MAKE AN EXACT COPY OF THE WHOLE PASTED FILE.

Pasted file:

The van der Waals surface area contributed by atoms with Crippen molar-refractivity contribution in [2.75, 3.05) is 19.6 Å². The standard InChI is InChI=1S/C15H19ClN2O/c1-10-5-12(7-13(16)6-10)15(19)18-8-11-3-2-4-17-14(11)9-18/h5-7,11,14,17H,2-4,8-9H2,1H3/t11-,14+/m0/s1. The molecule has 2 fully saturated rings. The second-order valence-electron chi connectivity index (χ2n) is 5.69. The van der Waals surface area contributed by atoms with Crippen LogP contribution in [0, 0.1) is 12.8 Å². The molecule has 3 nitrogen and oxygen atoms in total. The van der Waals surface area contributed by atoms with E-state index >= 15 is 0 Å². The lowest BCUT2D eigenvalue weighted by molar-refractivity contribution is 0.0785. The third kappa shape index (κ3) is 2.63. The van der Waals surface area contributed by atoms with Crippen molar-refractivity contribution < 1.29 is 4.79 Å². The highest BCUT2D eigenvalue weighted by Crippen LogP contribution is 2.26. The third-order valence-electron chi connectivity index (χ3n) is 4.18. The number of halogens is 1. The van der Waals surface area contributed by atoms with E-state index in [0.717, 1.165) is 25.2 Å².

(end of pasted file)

The van der Waals surface area contributed by atoms with Crippen molar-refractivity contribution in [2.75, 3.05) is 19.6 Å². The standard InChI is InChI=1S/C15H19ClN2O/c1-10-5-12(7-13(16)6-10)15(19)18-8-11-3-2-4-17-14(11)9-18/h5-7,11,14,17H,2-4,8-9H2,1H3/t11-,14+/m0/s1. The molecule has 2 fully saturated rings. The second-order valence-electron chi connectivity index (χ2n) is 5.69. The van der Waals surface area contributed by atoms with Crippen LogP contribution in [0, 0.1) is 12.8 Å². The molecule has 3 nitrogen and oxygen atoms in total. The van der Waals surface area contributed by atoms with E-state index >= 15 is 0 Å². The lowest BCUT2D eigenvalue weighted by molar-refractivity contribution is 0.0785. The third kappa shape index (κ3) is 2.63. The van der Waals surface area contributed by atoms with Crippen molar-refractivity contribution < 1.29 is 4.79 Å². The highest BCUT2D eigenvalue weighted by Crippen LogP contribution is 2.26. The third-order valence-electron chi connectivity index (χ3n) is 4.18. The number of halogens is 1. The van der Waals surface area contributed by atoms with E-state index in [0.717, 1.165) is 25.2 Å².